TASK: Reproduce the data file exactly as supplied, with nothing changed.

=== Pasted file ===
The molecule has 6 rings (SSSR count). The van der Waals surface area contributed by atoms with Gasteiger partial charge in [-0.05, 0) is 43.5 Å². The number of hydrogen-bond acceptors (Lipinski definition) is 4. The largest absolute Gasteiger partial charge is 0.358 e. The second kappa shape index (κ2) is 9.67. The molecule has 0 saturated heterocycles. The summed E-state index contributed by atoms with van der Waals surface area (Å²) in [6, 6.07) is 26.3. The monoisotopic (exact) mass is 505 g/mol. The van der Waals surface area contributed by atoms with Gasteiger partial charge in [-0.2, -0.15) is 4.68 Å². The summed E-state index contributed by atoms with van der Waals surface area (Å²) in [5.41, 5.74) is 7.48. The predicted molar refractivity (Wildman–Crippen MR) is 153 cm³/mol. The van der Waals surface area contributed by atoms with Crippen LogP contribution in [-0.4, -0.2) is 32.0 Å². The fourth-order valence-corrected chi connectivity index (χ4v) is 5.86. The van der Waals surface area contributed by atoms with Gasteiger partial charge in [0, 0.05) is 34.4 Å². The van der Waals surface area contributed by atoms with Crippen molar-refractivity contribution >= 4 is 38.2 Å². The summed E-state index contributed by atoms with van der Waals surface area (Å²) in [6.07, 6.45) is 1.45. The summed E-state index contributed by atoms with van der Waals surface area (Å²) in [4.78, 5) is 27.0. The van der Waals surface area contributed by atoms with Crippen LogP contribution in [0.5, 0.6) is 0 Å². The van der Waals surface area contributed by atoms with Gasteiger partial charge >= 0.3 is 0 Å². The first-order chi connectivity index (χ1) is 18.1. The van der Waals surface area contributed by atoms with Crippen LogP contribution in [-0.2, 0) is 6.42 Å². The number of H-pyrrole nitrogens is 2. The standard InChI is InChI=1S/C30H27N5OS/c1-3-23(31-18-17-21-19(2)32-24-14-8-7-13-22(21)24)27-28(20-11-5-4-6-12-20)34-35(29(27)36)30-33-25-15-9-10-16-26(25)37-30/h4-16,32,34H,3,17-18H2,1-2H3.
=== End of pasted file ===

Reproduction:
The molecule has 6 rings (SSSR count). The van der Waals surface area contributed by atoms with Gasteiger partial charge in [-0.05, 0) is 43.5 Å². The number of hydrogen-bond acceptors (Lipinski definition) is 4. The largest absolute Gasteiger partial charge is 0.358 e. The second kappa shape index (κ2) is 9.67. The molecule has 0 saturated heterocycles. The summed E-state index contributed by atoms with van der Waals surface area (Å²) in [6, 6.07) is 26.3. The monoisotopic (exact) mass is 505 g/mol. The van der Waals surface area contributed by atoms with Gasteiger partial charge in [-0.2, -0.15) is 4.68 Å². The summed E-state index contributed by atoms with van der Waals surface area (Å²) in [5.41, 5.74) is 7.48. The predicted molar refractivity (Wildman–Crippen MR) is 153 cm³/mol. The van der Waals surface area contributed by atoms with Crippen LogP contribution in [-0.4, -0.2) is 32.0 Å². The fourth-order valence-corrected chi connectivity index (χ4v) is 5.86. The van der Waals surface area contributed by atoms with Gasteiger partial charge in [0, 0.05) is 34.4 Å². The van der Waals surface area contributed by atoms with Crippen molar-refractivity contribution >= 4 is 38.2 Å². The summed E-state index contributed by atoms with van der Waals surface area (Å²) in [6.07, 6.45) is 1.45. The summed E-state index contributed by atoms with van der Waals surface area (Å²) in [4.78, 5) is 27.0. The van der Waals surface area contributed by atoms with Crippen LogP contribution in [0.5, 0.6) is 0 Å². The van der Waals surface area contributed by atoms with Gasteiger partial charge >= 0.3 is 0 Å². The first-order chi connectivity index (χ1) is 18.1. The van der Waals surface area contributed by atoms with Crippen LogP contribution in [-0.2, 0) is 6.42 Å². The number of H-pyrrole nitrogens is 2. The standard InChI is InChI=1S/C30H27N5OS/c1-3-23(31-18-17-21-19(2)32-24-14-8-7-13-22(21)24)27-28(20-11-5-4-6-12-20)34-35(29(27)36)30-33-25-15-9-10-16-26(25)37-30/h4-16,32,34H,3,17-18H2,1-2H3.